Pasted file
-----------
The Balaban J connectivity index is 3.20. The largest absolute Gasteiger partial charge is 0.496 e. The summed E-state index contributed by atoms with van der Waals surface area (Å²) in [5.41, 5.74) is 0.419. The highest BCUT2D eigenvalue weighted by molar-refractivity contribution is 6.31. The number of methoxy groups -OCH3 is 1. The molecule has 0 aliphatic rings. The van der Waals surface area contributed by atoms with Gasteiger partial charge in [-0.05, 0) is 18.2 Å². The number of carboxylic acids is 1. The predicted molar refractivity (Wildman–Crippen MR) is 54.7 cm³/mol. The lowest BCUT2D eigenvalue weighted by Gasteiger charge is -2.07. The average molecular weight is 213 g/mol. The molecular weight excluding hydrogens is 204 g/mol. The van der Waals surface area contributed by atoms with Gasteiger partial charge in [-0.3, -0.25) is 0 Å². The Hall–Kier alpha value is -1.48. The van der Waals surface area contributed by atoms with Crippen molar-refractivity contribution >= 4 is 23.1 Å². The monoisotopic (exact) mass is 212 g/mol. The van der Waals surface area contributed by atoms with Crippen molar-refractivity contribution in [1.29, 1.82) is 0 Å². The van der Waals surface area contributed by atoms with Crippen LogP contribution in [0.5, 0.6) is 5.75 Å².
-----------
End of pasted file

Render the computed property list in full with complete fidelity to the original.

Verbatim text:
The Balaban J connectivity index is 3.20. The largest absolute Gasteiger partial charge is 0.496 e. The summed E-state index contributed by atoms with van der Waals surface area (Å²) in [5.41, 5.74) is 0.419. The highest BCUT2D eigenvalue weighted by molar-refractivity contribution is 6.31. The number of methoxy groups -OCH3 is 1. The molecule has 0 aliphatic rings. The van der Waals surface area contributed by atoms with Gasteiger partial charge in [-0.05, 0) is 18.2 Å². The number of carboxylic acids is 1. The predicted molar refractivity (Wildman–Crippen MR) is 54.7 cm³/mol. The lowest BCUT2D eigenvalue weighted by Gasteiger charge is -2.07. The average molecular weight is 213 g/mol. The molecular weight excluding hydrogens is 204 g/mol. The van der Waals surface area contributed by atoms with Gasteiger partial charge in [-0.3, -0.25) is 0 Å². The Hall–Kier alpha value is -1.48. The van der Waals surface area contributed by atoms with Crippen molar-refractivity contribution >= 4 is 23.1 Å². The monoisotopic (exact) mass is 212 g/mol. The van der Waals surface area contributed by atoms with Crippen molar-refractivity contribution in [1.29, 1.82) is 0 Å². The van der Waals surface area contributed by atoms with Crippen LogP contribution in [0.5, 0.6) is 5.75 Å².